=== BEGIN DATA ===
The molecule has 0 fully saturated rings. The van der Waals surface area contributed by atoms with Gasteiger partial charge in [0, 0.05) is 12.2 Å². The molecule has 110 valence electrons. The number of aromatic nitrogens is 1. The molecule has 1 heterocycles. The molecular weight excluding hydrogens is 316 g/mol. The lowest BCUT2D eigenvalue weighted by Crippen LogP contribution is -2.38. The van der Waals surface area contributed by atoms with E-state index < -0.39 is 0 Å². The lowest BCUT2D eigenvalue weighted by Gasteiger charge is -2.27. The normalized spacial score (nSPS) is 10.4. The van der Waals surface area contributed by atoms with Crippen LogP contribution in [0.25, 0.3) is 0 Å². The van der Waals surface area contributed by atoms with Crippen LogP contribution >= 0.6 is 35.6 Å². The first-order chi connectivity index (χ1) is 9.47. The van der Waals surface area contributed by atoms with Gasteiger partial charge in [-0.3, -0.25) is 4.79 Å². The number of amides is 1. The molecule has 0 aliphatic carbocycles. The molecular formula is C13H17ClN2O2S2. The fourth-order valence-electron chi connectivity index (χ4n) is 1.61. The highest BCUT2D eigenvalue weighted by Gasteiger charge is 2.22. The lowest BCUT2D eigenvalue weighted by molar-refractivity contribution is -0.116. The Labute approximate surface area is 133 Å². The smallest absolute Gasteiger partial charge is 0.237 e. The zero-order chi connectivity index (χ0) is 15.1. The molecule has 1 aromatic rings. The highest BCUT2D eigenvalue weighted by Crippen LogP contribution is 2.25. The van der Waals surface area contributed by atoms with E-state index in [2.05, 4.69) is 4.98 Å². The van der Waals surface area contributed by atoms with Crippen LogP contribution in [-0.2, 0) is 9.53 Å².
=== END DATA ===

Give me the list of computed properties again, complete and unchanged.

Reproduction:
The molecule has 0 fully saturated rings. The van der Waals surface area contributed by atoms with Gasteiger partial charge in [0, 0.05) is 12.2 Å². The molecule has 110 valence electrons. The number of aromatic nitrogens is 1. The molecule has 1 heterocycles. The molecular weight excluding hydrogens is 316 g/mol. The lowest BCUT2D eigenvalue weighted by Crippen LogP contribution is -2.38. The van der Waals surface area contributed by atoms with E-state index < -0.39 is 0 Å². The lowest BCUT2D eigenvalue weighted by Gasteiger charge is -2.27. The normalized spacial score (nSPS) is 10.4. The van der Waals surface area contributed by atoms with Crippen LogP contribution in [0.25, 0.3) is 0 Å². The van der Waals surface area contributed by atoms with Crippen LogP contribution >= 0.6 is 35.6 Å². The first-order chi connectivity index (χ1) is 9.47. The van der Waals surface area contributed by atoms with Gasteiger partial charge in [-0.3, -0.25) is 4.79 Å². The number of amides is 1. The molecule has 0 aliphatic carbocycles. The molecular formula is C13H17ClN2O2S2. The fourth-order valence-electron chi connectivity index (χ4n) is 1.61. The highest BCUT2D eigenvalue weighted by Gasteiger charge is 2.22. The lowest BCUT2D eigenvalue weighted by molar-refractivity contribution is -0.116. The Labute approximate surface area is 133 Å². The smallest absolute Gasteiger partial charge is 0.237 e. The zero-order chi connectivity index (χ0) is 15.1. The molecule has 1 aromatic rings. The highest BCUT2D eigenvalue weighted by Crippen LogP contribution is 2.25. The van der Waals surface area contributed by atoms with E-state index in [2.05, 4.69) is 4.98 Å². The van der Waals surface area contributed by atoms with Crippen LogP contribution in [-0.2, 0) is 9.53 Å².